It wouldn’t be Christmas unless I sewed something for my boys. Right?

Not that I don’t already have a million things going on in my crazy life, but it wouldn’t feel like I gave it a solid holiday try if I didn’t make them something each December.

So on Monday I hauled my 3-year-old to the fabric store. To my surprise they had virtually no holiday-themed fabric — unless you were looking for Valentine’s pink or St. Patrick’s Day green.  Apparently we missed the holiday sale.

Eventually we found a few reams of Christmas-looking stuff and settled on a maroon velvet print. I also grabbed some satin gold and some gold buttons. I spent the morning cutting out and sewing my sons Christmas vests for church on Sunday.

When my 5-year-old got home from school he was so excited. He loved his vest and said that now he could be, “a real gentleman.”

Little did I know he wanted to transform himself into the epitome of gentleman. The next thing I knew I was in the kitchen working on dinner and getting ready to sew him a pair of black knickers to go with the outfit, when I heard the water going in the bathroom.

At our house, that is never a good sign.

I turned down the stove and poked my head in the bathroom only to find my hair styling gel bottle half empty and my boys’ hair shellacked to their heads. They had splashed water and gel everywhere in an effort to top off their “gentleman” persona.

At first I was really mad. I grabbed a brush and started combing my oldest son’s hair. Bubbles foamed as I ran it across the top of his scalp.

There was no way I was going to be able to comb through this one.

I have never used a blow dryer on either of my sons’ heads. They have always been nervous about its sound and the warm air. But I had no other choice. I didn’t have time to toss them in the tub so I whipped out the blow dryer and blew away the foam.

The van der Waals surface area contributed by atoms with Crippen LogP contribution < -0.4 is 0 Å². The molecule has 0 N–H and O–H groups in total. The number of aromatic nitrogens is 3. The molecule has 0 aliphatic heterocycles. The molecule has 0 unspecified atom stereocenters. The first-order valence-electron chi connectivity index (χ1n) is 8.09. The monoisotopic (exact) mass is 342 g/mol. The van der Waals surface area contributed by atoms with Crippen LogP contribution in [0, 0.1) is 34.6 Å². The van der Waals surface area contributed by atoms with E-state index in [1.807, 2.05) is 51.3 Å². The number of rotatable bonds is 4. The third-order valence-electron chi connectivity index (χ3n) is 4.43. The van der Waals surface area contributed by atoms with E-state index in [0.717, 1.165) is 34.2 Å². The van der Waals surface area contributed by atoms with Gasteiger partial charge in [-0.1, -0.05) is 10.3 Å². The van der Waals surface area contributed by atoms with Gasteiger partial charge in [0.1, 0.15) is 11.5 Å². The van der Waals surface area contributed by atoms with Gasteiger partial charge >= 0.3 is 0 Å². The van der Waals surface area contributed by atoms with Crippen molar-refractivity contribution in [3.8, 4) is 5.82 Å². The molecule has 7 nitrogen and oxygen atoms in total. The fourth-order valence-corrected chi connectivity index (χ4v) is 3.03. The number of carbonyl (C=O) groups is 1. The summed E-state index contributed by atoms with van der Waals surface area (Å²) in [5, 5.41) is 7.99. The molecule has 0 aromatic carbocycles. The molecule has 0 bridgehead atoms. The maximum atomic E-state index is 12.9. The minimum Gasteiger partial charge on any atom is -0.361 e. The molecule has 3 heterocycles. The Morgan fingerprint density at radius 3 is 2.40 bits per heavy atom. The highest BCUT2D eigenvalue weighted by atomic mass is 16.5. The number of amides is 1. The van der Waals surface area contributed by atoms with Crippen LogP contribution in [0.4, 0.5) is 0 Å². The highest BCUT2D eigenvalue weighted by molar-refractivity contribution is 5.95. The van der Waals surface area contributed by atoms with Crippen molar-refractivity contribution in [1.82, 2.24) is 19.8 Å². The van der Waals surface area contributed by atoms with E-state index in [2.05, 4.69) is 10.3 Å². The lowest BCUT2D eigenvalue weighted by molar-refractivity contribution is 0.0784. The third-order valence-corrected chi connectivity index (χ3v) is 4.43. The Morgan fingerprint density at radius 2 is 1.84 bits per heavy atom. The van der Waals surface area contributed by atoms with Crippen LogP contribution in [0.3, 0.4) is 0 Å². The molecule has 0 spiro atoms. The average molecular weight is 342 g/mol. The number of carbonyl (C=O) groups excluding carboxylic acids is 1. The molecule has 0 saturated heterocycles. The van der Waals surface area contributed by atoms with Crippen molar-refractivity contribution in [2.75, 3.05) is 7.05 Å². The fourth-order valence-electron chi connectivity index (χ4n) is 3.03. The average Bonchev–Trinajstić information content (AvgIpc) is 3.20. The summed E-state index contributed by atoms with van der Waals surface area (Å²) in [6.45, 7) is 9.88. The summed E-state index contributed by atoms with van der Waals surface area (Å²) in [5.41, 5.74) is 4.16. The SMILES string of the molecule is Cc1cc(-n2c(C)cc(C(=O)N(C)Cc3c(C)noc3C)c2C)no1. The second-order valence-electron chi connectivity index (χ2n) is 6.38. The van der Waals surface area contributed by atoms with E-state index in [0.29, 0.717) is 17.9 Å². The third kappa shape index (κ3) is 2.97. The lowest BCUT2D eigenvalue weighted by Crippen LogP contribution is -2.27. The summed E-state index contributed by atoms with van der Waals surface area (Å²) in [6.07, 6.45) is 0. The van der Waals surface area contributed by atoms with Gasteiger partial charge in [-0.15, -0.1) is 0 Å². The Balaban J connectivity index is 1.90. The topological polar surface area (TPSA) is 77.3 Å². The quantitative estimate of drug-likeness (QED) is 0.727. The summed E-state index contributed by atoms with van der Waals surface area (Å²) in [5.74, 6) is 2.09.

That seemed to calm me down and then it hit me. They hadn’t ruined their new vests and they hadn’t ruined anything in the bathroom. That’s when I started to feel guilty.

I felt like an evil stepmother who tells her child that they look hideous after they just finished “perfecting” themselves for a special event. I don’t ever want to be the kind of parent who puts them down when they are trying their best.

So I tried to explain to them that if they really wanted their hair to look extra special, I would be happy to teach them how to comb and style it — but we could use a heck of a lot less gel.

Sometimes I get too worked up over the little things. I need to realize that if I haven’t sewn my sons anything for Christmas and the holiday is less than a week away, it’s OK. Granted they loved the vests and I love making things, but sometimes it’s too much.

I also need to realize that losing a little gel to a child who wants to look like a “gentleman” isn’t a bad thing. There are worse things my sons could want to look like.

Next year I might not sew anything for Christmas. And I might buy them some styling gel to wrap for under the tree.

Merry Christmas!

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